Ethanol fires

There’s something about having a fire in the house (a planned one of course) that is immensely comforting. All our homes in New Zealand had a working fire and in some of them it was our only source of heating. Our home in Aberdeen had two gas fires which we’ve never used and I’ve missed having a fire.

Gas fires don’t produce much heat, are expensive to run, and use a non-renewable resource. They were popular in the 1970s but now most people are having them removed. A few weeks ago we decided to disconnect the gas from our two fireplaces. We thought about putting in a log burner but that will cost several thousand pounds and we’d have to remove the beautiful iron fire insert which is pleasing to look at. Then I discovered you can get an ethanol burning box and plonk it in an old fireplace. It burns cleanly, is carbon neutral, runs on a renewable resource, and doesn’t even require a flue. Here’s our ethanol burner in action:

IMG_1806.JPG

It produces a similar amount of heat to a gas fire and so in this regard it cannot replace central heating. However it’s a nice boost to the heating in winter and in summer it can be used on cooler nights when the central heating is off. Mostly it just creates a lovely atmosphere, soothes the soul, and makes me happy.

Our burning box is 1.3L and can be adjusted to lower the heat output. We had it running for over 3 hours last night and ended up turning it off by shutting the lid and cutting off the oxygen supply. You can buy ethanol online in 1L bottles for less than £3. If you buy in bulk it’s cheaper.

Here are a couple of places in the UK that sell them:

https://www.biofires.com
https://www.imaginfires.co.uk

 

 

13 Replies to “Ethanol fires”

  1. That looks good. I thought about getting one for our countryside house to warm up some of the rooms but you’re right they’re not that efficient.
    I wanted to rip out the gas fire in our living room but couldn’t get anyone to do it in time before the carpet arrived (I’m not great with organising building projects). Everyone kept saying, why do you want to rip it out, it’s probably a piece of history. And I was just, Seriously??? You call the seventies/eighties history??? It’s not even nice looking like yours. It’s got green tiles behind it.

    1. I agree, the 70s and 80s are notorious for hideous design. Most ugly architecture seems to originate from that era. I had to lift up a corner of carpet next to the fire place so they could find the gas pipe and disconnect it but that was easy. Carpet lifts easily and the floor boards underneath will have been lifted in the 70s and 80s to install the gas in the first place.

  2. This is fascinating! So there’s no smoke while it burns? That was the issue with our fireplace in the old farmhouse where we used to live: every time there was a downward draft, smoke would fill the room. The chimney sweep told us we would have to tear down the whole thing and replace it because it was so poorly built, but the cost wasn’t worth it, so we sealed it off. I do miss a warm fire on a chilly evening, though.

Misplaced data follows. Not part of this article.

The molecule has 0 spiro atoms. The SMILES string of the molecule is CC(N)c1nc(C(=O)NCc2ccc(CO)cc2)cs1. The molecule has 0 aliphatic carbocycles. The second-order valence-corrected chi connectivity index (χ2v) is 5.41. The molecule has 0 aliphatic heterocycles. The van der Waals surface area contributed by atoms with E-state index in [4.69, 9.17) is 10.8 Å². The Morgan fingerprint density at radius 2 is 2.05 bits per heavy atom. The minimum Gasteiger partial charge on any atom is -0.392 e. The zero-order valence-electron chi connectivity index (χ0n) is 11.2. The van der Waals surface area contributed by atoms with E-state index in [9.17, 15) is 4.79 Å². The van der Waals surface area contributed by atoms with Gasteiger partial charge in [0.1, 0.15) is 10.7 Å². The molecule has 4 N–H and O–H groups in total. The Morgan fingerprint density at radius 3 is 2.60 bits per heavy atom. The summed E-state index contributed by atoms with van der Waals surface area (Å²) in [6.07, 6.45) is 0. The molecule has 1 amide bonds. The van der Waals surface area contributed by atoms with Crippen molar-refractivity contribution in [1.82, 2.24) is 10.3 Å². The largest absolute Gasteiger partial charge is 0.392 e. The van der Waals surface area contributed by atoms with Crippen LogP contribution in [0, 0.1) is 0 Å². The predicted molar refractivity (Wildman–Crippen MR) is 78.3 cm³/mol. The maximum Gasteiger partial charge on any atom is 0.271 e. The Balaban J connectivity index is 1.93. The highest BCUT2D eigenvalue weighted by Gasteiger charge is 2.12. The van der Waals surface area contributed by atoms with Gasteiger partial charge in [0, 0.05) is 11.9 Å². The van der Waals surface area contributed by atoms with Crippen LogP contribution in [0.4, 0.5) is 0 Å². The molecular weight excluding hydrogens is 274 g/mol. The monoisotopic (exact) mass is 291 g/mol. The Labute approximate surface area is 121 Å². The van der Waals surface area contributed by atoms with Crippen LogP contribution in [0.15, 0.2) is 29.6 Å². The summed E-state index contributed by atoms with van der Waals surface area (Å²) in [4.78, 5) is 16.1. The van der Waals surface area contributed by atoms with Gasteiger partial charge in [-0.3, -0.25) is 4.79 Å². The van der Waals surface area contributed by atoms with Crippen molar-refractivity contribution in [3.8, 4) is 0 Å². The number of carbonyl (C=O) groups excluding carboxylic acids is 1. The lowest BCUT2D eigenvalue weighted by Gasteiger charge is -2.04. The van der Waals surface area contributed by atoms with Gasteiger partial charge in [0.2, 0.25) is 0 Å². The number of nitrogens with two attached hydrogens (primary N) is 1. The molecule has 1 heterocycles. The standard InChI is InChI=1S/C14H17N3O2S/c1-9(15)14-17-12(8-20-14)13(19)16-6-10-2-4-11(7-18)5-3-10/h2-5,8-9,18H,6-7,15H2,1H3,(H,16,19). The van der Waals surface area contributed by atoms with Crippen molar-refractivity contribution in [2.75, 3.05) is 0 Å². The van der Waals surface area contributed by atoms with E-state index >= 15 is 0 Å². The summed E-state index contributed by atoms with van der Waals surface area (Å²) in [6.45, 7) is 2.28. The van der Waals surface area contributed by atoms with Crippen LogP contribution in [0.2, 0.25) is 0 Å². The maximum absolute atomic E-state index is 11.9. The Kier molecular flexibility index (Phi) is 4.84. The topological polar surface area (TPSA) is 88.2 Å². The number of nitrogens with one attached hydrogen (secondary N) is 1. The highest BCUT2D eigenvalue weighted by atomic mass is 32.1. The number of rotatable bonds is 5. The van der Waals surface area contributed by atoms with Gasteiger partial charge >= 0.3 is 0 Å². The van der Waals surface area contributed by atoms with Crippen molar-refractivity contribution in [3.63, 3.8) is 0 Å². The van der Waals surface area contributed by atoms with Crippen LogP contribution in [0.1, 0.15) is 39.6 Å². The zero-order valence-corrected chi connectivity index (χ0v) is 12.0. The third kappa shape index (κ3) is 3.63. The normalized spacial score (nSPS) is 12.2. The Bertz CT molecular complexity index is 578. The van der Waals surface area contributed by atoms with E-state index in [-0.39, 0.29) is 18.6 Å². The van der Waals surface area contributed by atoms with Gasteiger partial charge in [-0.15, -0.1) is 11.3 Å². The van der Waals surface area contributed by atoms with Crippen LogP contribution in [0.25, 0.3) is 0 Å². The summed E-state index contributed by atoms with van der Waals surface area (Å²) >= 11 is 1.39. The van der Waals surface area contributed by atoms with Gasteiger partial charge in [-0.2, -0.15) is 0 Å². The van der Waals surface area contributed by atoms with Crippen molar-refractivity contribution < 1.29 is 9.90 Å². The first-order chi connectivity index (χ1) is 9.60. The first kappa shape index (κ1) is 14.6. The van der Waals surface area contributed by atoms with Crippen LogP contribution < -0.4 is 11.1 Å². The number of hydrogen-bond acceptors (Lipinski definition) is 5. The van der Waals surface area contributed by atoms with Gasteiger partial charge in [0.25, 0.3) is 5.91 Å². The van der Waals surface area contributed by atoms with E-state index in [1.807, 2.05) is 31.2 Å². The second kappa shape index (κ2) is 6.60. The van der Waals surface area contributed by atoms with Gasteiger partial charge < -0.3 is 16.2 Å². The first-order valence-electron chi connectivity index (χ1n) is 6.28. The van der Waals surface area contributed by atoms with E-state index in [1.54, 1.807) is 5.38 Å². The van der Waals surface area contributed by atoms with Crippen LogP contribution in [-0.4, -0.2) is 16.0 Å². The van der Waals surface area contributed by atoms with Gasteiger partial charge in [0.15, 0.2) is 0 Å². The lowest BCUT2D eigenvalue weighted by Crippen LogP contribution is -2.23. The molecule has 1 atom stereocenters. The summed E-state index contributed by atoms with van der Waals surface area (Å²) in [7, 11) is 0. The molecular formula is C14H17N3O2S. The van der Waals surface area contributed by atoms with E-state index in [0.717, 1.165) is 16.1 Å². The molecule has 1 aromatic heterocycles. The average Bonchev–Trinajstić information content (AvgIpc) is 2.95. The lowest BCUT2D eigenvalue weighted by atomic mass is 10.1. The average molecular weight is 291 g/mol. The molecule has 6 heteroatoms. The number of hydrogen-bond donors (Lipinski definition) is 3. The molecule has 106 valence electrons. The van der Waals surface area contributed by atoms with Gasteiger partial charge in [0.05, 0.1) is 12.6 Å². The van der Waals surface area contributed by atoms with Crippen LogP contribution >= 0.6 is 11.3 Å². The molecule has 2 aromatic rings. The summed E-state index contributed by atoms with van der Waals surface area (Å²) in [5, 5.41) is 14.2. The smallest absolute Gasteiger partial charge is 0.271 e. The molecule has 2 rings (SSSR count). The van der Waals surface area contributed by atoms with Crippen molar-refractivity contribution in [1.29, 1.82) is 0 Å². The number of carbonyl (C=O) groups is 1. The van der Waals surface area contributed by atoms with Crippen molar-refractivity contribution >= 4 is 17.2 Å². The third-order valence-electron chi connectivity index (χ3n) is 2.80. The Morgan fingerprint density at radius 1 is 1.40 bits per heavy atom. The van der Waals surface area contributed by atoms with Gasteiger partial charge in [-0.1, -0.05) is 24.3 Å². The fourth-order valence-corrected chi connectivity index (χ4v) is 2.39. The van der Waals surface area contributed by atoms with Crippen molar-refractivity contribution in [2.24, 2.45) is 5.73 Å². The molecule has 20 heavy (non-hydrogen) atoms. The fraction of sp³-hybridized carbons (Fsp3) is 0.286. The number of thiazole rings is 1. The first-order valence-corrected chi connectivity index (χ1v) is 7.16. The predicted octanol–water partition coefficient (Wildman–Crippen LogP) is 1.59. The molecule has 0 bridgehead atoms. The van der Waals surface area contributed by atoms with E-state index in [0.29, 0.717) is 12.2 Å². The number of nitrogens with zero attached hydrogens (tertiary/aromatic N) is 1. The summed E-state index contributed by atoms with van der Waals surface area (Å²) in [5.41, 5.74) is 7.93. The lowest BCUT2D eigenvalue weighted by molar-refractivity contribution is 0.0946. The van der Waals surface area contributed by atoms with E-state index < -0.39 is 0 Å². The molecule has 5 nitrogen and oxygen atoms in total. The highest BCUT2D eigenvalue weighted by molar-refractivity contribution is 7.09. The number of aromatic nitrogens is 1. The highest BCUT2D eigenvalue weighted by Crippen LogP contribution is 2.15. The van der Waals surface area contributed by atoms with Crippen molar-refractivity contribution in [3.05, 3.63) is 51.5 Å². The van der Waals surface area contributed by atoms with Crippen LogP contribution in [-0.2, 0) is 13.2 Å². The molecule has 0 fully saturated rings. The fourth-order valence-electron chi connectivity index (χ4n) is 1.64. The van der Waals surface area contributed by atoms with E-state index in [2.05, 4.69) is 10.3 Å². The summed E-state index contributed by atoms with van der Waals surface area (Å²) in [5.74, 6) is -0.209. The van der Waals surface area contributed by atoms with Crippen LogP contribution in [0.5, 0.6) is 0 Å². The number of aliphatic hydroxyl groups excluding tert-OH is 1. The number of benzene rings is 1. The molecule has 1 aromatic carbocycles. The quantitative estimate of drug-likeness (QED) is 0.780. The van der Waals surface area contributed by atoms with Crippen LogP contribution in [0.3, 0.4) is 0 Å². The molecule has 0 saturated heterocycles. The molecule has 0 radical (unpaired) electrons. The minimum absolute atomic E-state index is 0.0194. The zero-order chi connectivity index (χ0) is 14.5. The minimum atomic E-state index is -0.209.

1. There’s no smoke at all. Nothing. It’s very clean and easy to use but it’s not as hot as a wood fire so just bear in mind that it can’t be the only source of heating. That said, it definitely warmed up our lounge.

  3. We have the connection points for gas fires in our house, and and have never connected them actual fires. We have been thinking about getting a wood burner, because we have so many trees in the back garden, we could fuel our own fire for years. Of course that would also entail teaching the children how to chop logs with an axe – I’d rather not think about that 🙂

      1. Just be aware what a health hazard burning wood is.

      2. Should be since it’s complete combustion at a relatively low temperature.

    1. I’m not sure. I’ve never heard or seen these before. How far up the chimney is it? If it’s really close to the fire then it might melt.

      1. They are good at stopping drafts from an un-capped chimney. My ones sit just above the opening, so yes they would be quite close. I find I need to re-inflate mine every couple of years or so – they come with a detachable tube that you fit to the valve in the balloon so that you can pump it up. The point being, that the balloon needs to close enough to the fire opening that you can fit the tube.

        If the ethanol fire generates a fair amount of heat then they probably wouldn’t work together … Capping the chimney would be the alternative, but that involves roof scaffolding etc. Shame – they look nice but I suspect I would loose more heat through the uninslated chimney than the fire would provide.

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